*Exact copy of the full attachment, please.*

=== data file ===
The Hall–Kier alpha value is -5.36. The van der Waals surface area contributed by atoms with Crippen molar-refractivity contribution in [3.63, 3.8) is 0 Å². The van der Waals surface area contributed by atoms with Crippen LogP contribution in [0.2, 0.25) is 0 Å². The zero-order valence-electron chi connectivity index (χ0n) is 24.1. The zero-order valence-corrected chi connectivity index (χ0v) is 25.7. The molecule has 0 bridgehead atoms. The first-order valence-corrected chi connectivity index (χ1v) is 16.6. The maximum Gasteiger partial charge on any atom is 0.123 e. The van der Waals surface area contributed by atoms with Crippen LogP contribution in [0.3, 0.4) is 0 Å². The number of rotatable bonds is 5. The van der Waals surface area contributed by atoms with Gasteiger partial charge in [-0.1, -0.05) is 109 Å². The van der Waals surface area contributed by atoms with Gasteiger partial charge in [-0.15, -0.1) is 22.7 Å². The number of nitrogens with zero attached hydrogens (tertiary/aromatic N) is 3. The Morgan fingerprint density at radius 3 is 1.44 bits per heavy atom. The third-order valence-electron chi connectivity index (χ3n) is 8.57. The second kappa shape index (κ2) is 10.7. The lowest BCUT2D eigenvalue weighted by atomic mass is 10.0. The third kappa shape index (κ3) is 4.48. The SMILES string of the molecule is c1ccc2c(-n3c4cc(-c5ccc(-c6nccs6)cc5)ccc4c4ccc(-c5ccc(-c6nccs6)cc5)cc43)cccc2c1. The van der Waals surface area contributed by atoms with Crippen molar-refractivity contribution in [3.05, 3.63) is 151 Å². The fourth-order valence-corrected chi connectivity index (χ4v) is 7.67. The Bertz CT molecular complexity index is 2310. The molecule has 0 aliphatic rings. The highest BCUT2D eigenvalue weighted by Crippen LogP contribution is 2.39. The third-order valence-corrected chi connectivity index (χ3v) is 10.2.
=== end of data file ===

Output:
The Hall–Kier alpha value is -5.36. The van der Waals surface area contributed by atoms with Crippen molar-refractivity contribution in [3.63, 3.8) is 0 Å². The van der Waals surface area contributed by atoms with Crippen LogP contribution in [0.2, 0.25) is 0 Å². The zero-order valence-electron chi connectivity index (χ0n) is 24.1. The zero-order valence-corrected chi connectivity index (χ0v) is 25.7. The molecule has 0 bridgehead atoms. The first-order valence-corrected chi connectivity index (χ1v) is 16.6. The maximum Gasteiger partial charge on any atom is 0.123 e. The van der Waals surface area contributed by atoms with Crippen LogP contribution in [0.3, 0.4) is 0 Å². The number of rotatable bonds is 5. The van der Waals surface area contributed by atoms with Gasteiger partial charge in [-0.1, -0.05) is 109 Å². The van der Waals surface area contributed by atoms with Gasteiger partial charge in [-0.15, -0.1) is 22.7 Å². The number of nitrogens with zero attached hydrogens (tertiary/aromatic N) is 3. The Morgan fingerprint density at radius 3 is 1.44 bits per heavy atom. The third-order valence-electron chi connectivity index (χ3n) is 8.57. The second kappa shape index (κ2) is 10.7. The lowest BCUT2D eigenvalue weighted by atomic mass is 10.0. The third kappa shape index (κ3) is 4.48. The SMILES string of the molecule is c1ccc2c(-n3c4cc(-c5ccc(-c6nccs6)cc5)ccc4c4ccc(-c5ccc(-c6nccs6)cc5)cc43)cccc2c1. The van der Waals surface area contributed by atoms with Crippen molar-refractivity contribution in [3.05, 3.63) is 151 Å². The fourth-order valence-corrected chi connectivity index (χ4v) is 7.67. The Bertz CT molecular complexity index is 2310. The molecule has 0 aliphatic rings. The highest BCUT2D eigenvalue weighted by Crippen LogP contribution is 2.39. The third-order valence-corrected chi connectivity index (χ3v) is 10.2.